A month-on-month spike of more than five per cent in the number of new businesses being set up in the North East during the summer has been balanced out by the number of regional insolvency events over the same period growing by 22 per cent.
According to analysis by insolvency and restructuring trade body R3 of new data provided by CreditSafe, 1,461 new businesses were established in the North East during August, increasing from 1,386 in July and 1,358 in June.
But at the same time, R3’s research also found that there were 95 insolvency-related activities, which includes liquidator appointments, administrator appointments and creditors’ meetings, across the North East during August, compared to 78 in the preceding month.
The 686 insolvency-related activities across the region during the first two-thirds of 2023 compared to just 569 in the same period last year, an increase of over 20 per cent, while the August figure is more than 50 per cent higher than the 61 recorded in the same month last year.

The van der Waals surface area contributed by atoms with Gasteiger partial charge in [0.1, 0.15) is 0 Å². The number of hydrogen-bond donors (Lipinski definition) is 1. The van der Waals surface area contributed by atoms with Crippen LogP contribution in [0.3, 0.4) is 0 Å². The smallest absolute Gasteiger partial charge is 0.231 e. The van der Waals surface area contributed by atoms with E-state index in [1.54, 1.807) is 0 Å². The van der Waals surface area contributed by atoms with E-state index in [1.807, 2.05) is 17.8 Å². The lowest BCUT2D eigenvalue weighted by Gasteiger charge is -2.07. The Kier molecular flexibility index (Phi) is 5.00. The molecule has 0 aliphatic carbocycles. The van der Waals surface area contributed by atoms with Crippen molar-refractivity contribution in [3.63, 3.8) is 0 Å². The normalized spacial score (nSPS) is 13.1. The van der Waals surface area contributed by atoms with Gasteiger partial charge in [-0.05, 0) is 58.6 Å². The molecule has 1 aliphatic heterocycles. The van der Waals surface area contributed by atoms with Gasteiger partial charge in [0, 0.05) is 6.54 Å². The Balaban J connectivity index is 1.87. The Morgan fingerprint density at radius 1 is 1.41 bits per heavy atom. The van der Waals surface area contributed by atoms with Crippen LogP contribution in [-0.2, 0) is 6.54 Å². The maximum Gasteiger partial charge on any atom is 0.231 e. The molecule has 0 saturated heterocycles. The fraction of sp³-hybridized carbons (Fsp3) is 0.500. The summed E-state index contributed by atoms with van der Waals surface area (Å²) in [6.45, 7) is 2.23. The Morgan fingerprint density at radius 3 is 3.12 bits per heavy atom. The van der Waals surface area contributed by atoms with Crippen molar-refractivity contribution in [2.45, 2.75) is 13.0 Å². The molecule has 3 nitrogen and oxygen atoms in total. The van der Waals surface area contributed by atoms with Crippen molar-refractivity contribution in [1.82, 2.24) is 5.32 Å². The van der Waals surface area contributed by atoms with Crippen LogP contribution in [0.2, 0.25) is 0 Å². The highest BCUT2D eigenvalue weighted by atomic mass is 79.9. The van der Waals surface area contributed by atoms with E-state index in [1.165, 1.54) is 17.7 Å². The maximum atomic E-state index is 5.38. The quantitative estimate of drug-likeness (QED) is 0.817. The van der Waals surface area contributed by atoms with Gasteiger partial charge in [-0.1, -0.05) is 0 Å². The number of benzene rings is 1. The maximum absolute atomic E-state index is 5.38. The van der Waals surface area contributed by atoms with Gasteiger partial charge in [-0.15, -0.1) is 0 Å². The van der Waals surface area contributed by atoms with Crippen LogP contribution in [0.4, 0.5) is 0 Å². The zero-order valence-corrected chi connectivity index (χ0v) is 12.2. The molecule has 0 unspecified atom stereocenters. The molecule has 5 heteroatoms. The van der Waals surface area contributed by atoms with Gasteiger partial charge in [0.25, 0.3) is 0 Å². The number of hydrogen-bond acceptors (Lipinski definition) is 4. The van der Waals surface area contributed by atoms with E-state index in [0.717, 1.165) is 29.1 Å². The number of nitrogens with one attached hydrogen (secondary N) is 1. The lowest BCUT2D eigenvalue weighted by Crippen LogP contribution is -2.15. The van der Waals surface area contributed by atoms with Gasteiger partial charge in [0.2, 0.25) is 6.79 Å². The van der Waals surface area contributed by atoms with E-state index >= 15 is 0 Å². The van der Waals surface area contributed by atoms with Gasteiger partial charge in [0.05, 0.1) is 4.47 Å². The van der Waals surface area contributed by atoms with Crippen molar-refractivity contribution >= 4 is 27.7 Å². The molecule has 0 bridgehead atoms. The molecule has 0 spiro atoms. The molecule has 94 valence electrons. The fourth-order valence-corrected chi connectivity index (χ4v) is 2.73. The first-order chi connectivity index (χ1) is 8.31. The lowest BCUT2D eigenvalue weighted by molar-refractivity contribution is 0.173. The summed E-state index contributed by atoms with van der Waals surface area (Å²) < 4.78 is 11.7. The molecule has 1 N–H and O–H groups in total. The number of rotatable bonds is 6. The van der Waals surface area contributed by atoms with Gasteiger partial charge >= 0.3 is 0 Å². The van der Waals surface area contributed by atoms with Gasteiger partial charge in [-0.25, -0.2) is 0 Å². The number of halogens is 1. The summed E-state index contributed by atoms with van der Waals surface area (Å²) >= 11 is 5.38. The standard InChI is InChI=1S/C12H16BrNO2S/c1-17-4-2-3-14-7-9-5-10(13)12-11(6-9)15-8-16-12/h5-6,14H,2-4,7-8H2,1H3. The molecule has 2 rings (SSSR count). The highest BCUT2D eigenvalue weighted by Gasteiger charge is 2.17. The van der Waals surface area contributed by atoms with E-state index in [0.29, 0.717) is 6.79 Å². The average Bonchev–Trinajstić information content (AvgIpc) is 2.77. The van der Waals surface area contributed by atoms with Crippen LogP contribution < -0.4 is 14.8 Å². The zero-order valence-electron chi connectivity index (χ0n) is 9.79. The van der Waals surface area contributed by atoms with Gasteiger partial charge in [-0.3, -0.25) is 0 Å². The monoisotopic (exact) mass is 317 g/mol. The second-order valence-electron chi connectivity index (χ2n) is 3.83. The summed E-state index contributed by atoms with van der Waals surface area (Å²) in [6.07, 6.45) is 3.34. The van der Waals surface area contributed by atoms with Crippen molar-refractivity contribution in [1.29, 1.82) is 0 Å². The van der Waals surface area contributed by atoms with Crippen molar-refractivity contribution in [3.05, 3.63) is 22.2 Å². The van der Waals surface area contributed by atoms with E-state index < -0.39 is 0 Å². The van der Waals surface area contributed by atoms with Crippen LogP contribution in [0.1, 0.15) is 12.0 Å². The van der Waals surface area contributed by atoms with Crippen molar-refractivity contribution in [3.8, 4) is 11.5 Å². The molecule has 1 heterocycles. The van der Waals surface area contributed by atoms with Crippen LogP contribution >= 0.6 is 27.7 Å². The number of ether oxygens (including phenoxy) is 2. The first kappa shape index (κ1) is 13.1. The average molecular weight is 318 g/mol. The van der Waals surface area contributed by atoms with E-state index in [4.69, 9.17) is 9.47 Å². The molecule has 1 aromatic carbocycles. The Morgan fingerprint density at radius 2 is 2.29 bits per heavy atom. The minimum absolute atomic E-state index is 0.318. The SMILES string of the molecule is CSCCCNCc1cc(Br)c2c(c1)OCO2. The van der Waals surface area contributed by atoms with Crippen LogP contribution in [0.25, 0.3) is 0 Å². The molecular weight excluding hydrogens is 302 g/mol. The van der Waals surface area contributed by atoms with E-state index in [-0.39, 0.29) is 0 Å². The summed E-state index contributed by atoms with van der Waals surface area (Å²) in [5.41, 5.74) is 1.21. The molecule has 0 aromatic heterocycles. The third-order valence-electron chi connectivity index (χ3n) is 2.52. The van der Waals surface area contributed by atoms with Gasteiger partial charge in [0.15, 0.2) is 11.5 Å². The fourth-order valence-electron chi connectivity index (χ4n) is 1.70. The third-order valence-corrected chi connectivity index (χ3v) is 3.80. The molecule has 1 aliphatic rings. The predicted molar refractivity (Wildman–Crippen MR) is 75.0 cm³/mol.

Over 12,300 North East businesses had more than 152,000 overdue invoices on their books during August that should already have been settled, with both figures being broadly comparable with the numbers for the preceding month.
Chris Ferguson, North East chair of R3, who is director of recovery & insolvency at Gosforth-based RMT Accountants & Business Advisors, says: “While it’s always encouraging to see start-up numbers growing in the region, concerningly the corporate insolvency numbers are well above pre-pandemic levels.
“The economic issues that we’re all experiencing clearly continue to bite and these latest figures are stark evidence that trading conditions for most business will continue to be challenging for the foreseeable future.
“Costs are rising at a time when people are cutting their spending back, leaving businesses facing the challenge of shrinking revenues and tightening margins. Businesses now face the tough decision whether to absorb these cost increases or pass them onto customers, which can be a difficult balance to get right.
“Sat alongside this, demands for wage increases and higher energy bills continue to hit businesses hard.
“Late payment problems remain stubbornly present for many North East firms, and with delayed payments often being a significant factor in many business failures, they can have a far wider impact than just on a distressed business itself.
“The end of summer can traditionally be a quiet time for many companies, so if company directors feel they’re not entering autumn period in their best shape, we’d urge them to look for qualified advice as soon as possible, so they can maximise the options available to put things right.”